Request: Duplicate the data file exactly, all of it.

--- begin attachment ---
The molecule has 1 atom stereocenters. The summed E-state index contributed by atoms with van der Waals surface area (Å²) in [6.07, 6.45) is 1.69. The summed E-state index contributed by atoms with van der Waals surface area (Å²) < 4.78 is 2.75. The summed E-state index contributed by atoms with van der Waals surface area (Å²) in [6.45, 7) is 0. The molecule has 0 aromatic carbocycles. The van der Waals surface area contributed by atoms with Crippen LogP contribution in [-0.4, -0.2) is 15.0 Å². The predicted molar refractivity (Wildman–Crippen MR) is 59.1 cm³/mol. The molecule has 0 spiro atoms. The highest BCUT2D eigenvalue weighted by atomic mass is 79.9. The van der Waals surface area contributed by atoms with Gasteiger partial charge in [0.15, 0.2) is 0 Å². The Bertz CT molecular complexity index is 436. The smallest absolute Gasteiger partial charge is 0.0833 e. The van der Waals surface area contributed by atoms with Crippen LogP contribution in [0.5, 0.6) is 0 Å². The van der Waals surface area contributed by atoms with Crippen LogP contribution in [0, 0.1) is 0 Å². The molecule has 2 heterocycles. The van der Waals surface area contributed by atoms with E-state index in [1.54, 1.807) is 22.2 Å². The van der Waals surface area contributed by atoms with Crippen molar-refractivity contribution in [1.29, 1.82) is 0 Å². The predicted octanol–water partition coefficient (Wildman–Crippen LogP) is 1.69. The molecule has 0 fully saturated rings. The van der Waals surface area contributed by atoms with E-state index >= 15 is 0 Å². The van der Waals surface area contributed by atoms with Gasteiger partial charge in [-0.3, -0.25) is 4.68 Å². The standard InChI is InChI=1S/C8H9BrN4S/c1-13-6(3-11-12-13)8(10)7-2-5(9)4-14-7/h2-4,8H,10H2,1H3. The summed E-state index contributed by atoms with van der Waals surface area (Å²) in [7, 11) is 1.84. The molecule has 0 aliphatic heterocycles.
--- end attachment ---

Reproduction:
The molecule has 1 atom stereocenters. The summed E-state index contributed by atoms with van der Waals surface area (Å²) in [6.07, 6.45) is 1.69. The summed E-state index contributed by atoms with van der Waals surface area (Å²) < 4.78 is 2.75. The summed E-state index contributed by atoms with van der Waals surface area (Å²) in [6.45, 7) is 0. The molecule has 0 aromatic carbocycles. The van der Waals surface area contributed by atoms with Crippen LogP contribution in [-0.4, -0.2) is 15.0 Å². The predicted molar refractivity (Wildman–Crippen MR) is 59.1 cm³/mol. The molecule has 0 spiro atoms. The highest BCUT2D eigenvalue weighted by atomic mass is 79.9. The van der Waals surface area contributed by atoms with Gasteiger partial charge in [0.15, 0.2) is 0 Å². The Bertz CT molecular complexity index is 436. The smallest absolute Gasteiger partial charge is 0.0833 e. The van der Waals surface area contributed by atoms with Crippen LogP contribution in [0.5, 0.6) is 0 Å². The van der Waals surface area contributed by atoms with Crippen LogP contribution in [0, 0.1) is 0 Å². The molecule has 2 heterocycles. The van der Waals surface area contributed by atoms with E-state index in [1.54, 1.807) is 22.2 Å². The van der Waals surface area contributed by atoms with Crippen molar-refractivity contribution in [1.29, 1.82) is 0 Å². The predicted octanol–water partition coefficient (Wildman–Crippen LogP) is 1.69. The molecule has 0 fully saturated rings. The van der Waals surface area contributed by atoms with E-state index >= 15 is 0 Å². The van der Waals surface area contributed by atoms with Gasteiger partial charge in [-0.3, -0.25) is 4.68 Å². The standard InChI is InChI=1S/C8H9BrN4S/c1-13-6(3-11-12-13)8(10)7-2-5(9)4-14-7/h2-4,8H,10H2,1H3. The summed E-state index contributed by atoms with van der Waals surface area (Å²) in [7, 11) is 1.84. The molecule has 0 aliphatic heterocycles.